With Halloween approaching, this is the time of year when bats take center stage in decorations and spooky vampire dramas.
But bats are much more than movie monsters or haunted house mascots. They play a critical role in ecological food webs and are important for human health because of the pest control they provide. For instance, one bat can eat 1,200 mosquitoes in an hour, or up to 6,000 a night.
That's why the Forest Preserve is seeking volunteers for its new Citizen Science Bat Monitoring Program to collect data on these interesting and beneficial creatures. If you are interested in becoming a citizen bat monitor, contact Renee Gauchat, the Forest Preserve’s volunteer supervisor, at 815.722.7364. The sign-up deadline is April 1. Volunteers will be taken on a first come, first served basis.
Bat monitors will attend a mandatory evening training session on April 12 to learn the equipment and sign up for routes. In spring 2018, pairs of bat monitors will hike 1.5- to 2-mile routes at dusk using hand-held iPads fitted with bat detectors to record and download bat calls. Three preserves will be monitored: Goodenow Grove Nature Preserve in Crete Township, McKinley Woods in Channahon and Hammel Woods in Shorewood.
At least eight bat species call Will County home: big brown, hoary, red, silver-haired, little brown, northern long-eared, tri-colored and evening. With nearly 22,000 acres, bats can be found in many Will County forest preserves.
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The Forest Preserve’s program is part of a multiagency effort to establish a regional Citizen Science Bat Monitoring Program in northeastern Illinois. Seven other agencies are already involved: Chicago Wilderness, Lincoln Park Zoo, the Illinois Department of Natural Resources and four other northern Illinois forest preserve districts.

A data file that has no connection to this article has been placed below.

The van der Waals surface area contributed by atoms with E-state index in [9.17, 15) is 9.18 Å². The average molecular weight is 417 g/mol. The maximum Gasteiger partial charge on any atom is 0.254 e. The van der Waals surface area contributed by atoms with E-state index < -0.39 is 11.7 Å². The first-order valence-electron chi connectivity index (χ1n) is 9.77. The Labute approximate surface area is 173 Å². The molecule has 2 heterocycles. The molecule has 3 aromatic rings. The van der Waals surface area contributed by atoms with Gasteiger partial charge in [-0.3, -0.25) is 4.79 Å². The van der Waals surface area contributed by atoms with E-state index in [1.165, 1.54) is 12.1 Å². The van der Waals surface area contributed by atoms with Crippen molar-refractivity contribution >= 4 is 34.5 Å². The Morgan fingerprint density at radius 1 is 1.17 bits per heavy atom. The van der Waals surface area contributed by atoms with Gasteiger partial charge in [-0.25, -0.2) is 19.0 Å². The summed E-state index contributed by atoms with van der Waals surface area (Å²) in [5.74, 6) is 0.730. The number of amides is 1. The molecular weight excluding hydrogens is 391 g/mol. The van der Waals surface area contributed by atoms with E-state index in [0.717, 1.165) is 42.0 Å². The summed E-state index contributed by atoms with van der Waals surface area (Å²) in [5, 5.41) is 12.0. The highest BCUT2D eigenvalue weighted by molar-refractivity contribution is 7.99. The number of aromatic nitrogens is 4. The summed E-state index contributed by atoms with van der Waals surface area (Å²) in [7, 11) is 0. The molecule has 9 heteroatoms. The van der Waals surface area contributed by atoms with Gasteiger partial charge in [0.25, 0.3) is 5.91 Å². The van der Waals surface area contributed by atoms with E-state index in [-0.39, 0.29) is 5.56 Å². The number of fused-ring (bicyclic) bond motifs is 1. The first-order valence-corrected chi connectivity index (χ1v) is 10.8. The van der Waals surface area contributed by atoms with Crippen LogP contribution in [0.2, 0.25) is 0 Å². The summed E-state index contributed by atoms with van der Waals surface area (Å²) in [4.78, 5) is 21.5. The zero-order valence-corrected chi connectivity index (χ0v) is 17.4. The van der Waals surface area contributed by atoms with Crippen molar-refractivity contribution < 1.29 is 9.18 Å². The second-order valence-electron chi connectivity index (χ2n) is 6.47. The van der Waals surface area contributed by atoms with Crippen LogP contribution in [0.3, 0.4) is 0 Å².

Data collection is needed to understand bat migration and immigration patterns, preferred habitats, summer residency locations and the abundance of bats in Will County. The program is important because bats in the United States are in decline due to pesticide use and habitat loss. Another threat also has emerged: white nose syndrome. The syndrome is a fungal disease that causes bats to come out of hibernation during winter, typically resulting in death.
"The information collected by volunteer monitors will be crucial to bat conservation efforts,” said Juanita Armstrong-Ullberg, the Forest Preserve’s natural resource land manager. "The data can be used to help ecologists better understand the habitat requirements for the different bat species during the summer months, providing land managers better knowledge when managing natural areas. We may also learn just how drastic species declines are and how they are affecting bat activity in the Chicago region."
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